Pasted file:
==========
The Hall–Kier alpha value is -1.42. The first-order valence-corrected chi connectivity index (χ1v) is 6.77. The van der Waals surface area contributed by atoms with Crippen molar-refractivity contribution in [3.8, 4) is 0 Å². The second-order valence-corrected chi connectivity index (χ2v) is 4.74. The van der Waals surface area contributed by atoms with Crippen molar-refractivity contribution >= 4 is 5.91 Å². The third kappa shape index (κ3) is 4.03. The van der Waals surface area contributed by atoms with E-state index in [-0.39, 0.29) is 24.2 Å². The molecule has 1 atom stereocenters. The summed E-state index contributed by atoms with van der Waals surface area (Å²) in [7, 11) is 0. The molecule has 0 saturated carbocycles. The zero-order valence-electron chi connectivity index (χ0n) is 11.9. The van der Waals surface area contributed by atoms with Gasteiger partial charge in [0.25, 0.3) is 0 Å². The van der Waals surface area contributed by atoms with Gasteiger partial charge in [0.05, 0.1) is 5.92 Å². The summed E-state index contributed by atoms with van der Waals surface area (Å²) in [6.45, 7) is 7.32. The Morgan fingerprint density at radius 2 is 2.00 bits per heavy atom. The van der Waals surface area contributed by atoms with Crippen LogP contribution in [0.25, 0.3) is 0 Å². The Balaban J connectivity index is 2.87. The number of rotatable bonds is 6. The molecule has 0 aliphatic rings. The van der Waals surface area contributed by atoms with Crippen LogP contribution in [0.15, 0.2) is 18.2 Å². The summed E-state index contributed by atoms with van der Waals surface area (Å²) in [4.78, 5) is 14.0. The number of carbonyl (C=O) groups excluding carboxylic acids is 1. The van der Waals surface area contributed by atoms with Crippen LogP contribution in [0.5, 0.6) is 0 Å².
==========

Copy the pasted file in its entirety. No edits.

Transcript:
The Hall–Kier alpha value is -1.42. The first-order valence-corrected chi connectivity index (χ1v) is 6.77. The van der Waals surface area contributed by atoms with Crippen molar-refractivity contribution in [3.8, 4) is 0 Å². The second-order valence-corrected chi connectivity index (χ2v) is 4.74. The van der Waals surface area contributed by atoms with Crippen molar-refractivity contribution >= 4 is 5.91 Å². The third kappa shape index (κ3) is 4.03. The van der Waals surface area contributed by atoms with E-state index in [-0.39, 0.29) is 24.2 Å². The molecule has 1 atom stereocenters. The summed E-state index contributed by atoms with van der Waals surface area (Å²) in [7, 11) is 0. The molecule has 0 saturated carbocycles. The zero-order valence-electron chi connectivity index (χ0n) is 11.9. The van der Waals surface area contributed by atoms with Gasteiger partial charge in [0.25, 0.3) is 0 Å². The van der Waals surface area contributed by atoms with Gasteiger partial charge in [0.05, 0.1) is 5.92 Å². The summed E-state index contributed by atoms with van der Waals surface area (Å²) in [6.45, 7) is 7.32. The Morgan fingerprint density at radius 2 is 2.00 bits per heavy atom. The van der Waals surface area contributed by atoms with Crippen LogP contribution in [0.25, 0.3) is 0 Å². The Balaban J connectivity index is 2.87. The number of rotatable bonds is 6. The molecule has 0 aliphatic rings. The van der Waals surface area contributed by atoms with Crippen LogP contribution in [0.15, 0.2) is 18.2 Å². The summed E-state index contributed by atoms with van der Waals surface area (Å²) in [4.78, 5) is 14.0. The number of carbonyl (C=O) groups excluding carboxylic acids is 1. The van der Waals surface area contributed by atoms with Crippen LogP contribution in [0.5, 0.6) is 0 Å².